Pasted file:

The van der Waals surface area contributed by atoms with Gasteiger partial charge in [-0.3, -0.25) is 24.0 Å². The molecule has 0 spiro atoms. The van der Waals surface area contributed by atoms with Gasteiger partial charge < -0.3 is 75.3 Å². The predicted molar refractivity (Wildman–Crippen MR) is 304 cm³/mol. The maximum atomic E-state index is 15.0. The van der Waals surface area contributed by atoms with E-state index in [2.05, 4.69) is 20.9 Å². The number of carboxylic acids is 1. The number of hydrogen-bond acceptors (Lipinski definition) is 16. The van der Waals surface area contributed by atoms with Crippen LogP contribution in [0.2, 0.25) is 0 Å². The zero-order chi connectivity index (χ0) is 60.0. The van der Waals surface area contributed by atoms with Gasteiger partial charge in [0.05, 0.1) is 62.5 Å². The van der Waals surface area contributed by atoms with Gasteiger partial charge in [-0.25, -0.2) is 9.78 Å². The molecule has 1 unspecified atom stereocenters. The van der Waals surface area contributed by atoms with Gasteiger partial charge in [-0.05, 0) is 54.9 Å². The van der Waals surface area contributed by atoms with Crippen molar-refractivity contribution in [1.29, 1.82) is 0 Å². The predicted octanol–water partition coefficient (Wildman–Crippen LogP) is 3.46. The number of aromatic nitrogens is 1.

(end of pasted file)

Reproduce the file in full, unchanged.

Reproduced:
The van der Waals surface area contributed by atoms with Gasteiger partial charge in [-0.3, -0.25) is 24.0 Å². The molecule has 0 spiro atoms. The van der Waals surface area contributed by atoms with Gasteiger partial charge < -0.3 is 75.3 Å². The predicted molar refractivity (Wildman–Crippen MR) is 304 cm³/mol. The maximum atomic E-state index is 15.0. The van der Waals surface area contributed by atoms with E-state index in [2.05, 4.69) is 20.9 Å². The number of carboxylic acids is 1. The number of hydrogen-bond acceptors (Lipinski definition) is 16. The van der Waals surface area contributed by atoms with Crippen LogP contribution in [0.2, 0.25) is 0 Å². The zero-order chi connectivity index (χ0) is 60.0. The van der Waals surface area contributed by atoms with Gasteiger partial charge in [0.05, 0.1) is 62.5 Å². The van der Waals surface area contributed by atoms with Gasteiger partial charge in [-0.25, -0.2) is 9.78 Å². The molecule has 1 unspecified atom stereocenters. The van der Waals surface area contributed by atoms with Gasteiger partial charge in [-0.05, 0) is 54.9 Å². The van der Waals surface area contributed by atoms with Crippen molar-refractivity contribution in [1.29, 1.82) is 0 Å². The predicted octanol–water partition coefficient (Wildman–Crippen LogP) is 3.46. The number of aromatic nitrogens is 1.